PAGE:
Genuinely collective emotions

Abstract
It is received wisdom in philosophy and the cognitive sciences that individuals can be in emotional states but groups cannot. But why should we accept this view? In this paper, I argue that there is substantial philosophical and empirical support for the existence of collective emotions. Thus, while there is good reason to be skeptical about many ascriptions of collective emotion, I argue that some groups exhibit the computational complexity and informational integration required for being in genuinely emotional states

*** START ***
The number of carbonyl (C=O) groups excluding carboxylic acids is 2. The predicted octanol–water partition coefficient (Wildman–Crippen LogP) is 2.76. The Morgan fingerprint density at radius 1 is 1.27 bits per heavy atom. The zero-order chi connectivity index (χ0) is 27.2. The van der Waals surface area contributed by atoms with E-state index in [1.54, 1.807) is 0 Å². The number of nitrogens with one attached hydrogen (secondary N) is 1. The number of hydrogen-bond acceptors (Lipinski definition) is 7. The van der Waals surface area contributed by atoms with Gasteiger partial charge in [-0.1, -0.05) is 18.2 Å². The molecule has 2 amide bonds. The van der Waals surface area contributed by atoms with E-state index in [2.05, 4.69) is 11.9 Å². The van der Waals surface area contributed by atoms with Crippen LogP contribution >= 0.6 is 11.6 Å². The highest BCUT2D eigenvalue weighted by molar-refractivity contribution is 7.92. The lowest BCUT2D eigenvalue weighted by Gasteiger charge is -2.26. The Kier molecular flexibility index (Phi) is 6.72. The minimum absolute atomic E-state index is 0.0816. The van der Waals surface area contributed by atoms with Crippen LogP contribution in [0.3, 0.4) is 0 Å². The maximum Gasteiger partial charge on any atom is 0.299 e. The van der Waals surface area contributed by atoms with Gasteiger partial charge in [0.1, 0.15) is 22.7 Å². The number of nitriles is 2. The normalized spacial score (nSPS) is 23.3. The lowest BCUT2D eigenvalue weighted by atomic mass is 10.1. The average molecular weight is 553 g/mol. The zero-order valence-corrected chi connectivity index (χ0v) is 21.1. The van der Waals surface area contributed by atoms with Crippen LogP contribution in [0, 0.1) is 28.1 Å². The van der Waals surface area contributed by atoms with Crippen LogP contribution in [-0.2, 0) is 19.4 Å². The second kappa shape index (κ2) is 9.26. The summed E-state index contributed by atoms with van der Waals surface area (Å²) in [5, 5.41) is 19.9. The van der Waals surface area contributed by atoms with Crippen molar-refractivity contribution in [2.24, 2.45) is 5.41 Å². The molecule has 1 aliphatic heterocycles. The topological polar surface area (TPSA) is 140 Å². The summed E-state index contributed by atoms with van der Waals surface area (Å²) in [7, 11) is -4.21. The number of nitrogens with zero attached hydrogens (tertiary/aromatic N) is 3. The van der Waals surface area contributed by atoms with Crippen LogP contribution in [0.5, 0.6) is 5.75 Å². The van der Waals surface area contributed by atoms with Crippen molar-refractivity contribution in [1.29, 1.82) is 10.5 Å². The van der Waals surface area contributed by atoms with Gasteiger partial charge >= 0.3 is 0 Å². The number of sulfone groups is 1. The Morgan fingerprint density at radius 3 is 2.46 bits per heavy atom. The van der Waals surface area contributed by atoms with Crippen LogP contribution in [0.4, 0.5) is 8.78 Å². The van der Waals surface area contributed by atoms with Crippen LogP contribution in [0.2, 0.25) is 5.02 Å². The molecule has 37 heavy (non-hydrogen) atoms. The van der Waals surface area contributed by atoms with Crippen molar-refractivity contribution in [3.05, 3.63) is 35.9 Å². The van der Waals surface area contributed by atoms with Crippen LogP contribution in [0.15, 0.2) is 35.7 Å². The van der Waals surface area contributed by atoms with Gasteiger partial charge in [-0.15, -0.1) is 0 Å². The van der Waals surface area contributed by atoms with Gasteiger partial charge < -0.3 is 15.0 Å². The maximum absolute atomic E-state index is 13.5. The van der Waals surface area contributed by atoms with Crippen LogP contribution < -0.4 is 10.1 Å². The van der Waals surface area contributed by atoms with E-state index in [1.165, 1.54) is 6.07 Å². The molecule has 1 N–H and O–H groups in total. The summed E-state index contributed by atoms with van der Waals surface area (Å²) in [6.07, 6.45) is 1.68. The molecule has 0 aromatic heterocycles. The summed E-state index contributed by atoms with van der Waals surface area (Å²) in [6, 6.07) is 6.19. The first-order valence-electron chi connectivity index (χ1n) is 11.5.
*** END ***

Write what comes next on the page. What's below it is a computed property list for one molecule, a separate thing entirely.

Keywords Distributed cognition  Emotion
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DOI 10.1007/s13194-010-0006-2
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Thomas Szanto (2014). How to Share a Mind: Reconsidering the Group Mind Thesis. Phenomenology and the Cognitive Sciences 13 (1):99-120.

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